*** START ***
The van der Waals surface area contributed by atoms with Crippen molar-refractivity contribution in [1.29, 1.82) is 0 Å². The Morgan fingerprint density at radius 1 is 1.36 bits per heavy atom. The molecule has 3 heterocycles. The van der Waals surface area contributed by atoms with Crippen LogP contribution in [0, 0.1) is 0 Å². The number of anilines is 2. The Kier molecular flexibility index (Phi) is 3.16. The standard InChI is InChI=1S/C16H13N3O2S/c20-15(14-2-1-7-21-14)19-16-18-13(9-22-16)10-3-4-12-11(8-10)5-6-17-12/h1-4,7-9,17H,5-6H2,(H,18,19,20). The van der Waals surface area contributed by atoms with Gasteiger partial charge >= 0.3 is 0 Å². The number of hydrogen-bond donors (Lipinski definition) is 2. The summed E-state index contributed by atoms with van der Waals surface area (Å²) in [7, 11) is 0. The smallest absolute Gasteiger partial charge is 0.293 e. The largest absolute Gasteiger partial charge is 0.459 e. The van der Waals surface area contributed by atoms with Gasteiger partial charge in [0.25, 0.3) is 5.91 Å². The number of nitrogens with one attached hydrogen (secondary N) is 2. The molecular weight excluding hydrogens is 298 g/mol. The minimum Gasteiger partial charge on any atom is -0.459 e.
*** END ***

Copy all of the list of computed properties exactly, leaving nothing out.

The van der Waals surface area contributed by atoms with Crippen molar-refractivity contribution in [1.29, 1.82) is 0 Å². The Morgan fingerprint density at radius 1 is 1.36 bits per heavy atom. The molecule has 3 heterocycles. The van der Waals surface area contributed by atoms with Crippen LogP contribution in [0, 0.1) is 0 Å². The number of anilines is 2. The Kier molecular flexibility index (Phi) is 3.16. The standard InChI is InChI=1S/C16H13N3O2S/c20-15(14-2-1-7-21-14)19-16-18-13(9-22-16)10-3-4-12-11(8-10)5-6-17-12/h1-4,7-9,17H,5-6H2,(H,18,19,20). The van der Waals surface area contributed by atoms with Gasteiger partial charge >= 0.3 is 0 Å². The number of hydrogen-bond donors (Lipinski definition) is 2. The summed E-state index contributed by atoms with van der Waals surface area (Å²) in [7, 11) is 0. The smallest absolute Gasteiger partial charge is 0.293 e. The largest absolute Gasteiger partial charge is 0.459 e. The van der Waals surface area contributed by atoms with Gasteiger partial charge in [0.25, 0.3) is 5.91 Å². The number of nitrogens with one attached hydrogen (secondary N) is 2. The molecular weight excluding hydrogens is 298 g/mol. The minimum Gasteiger partial charge on any atom is -0.459 e.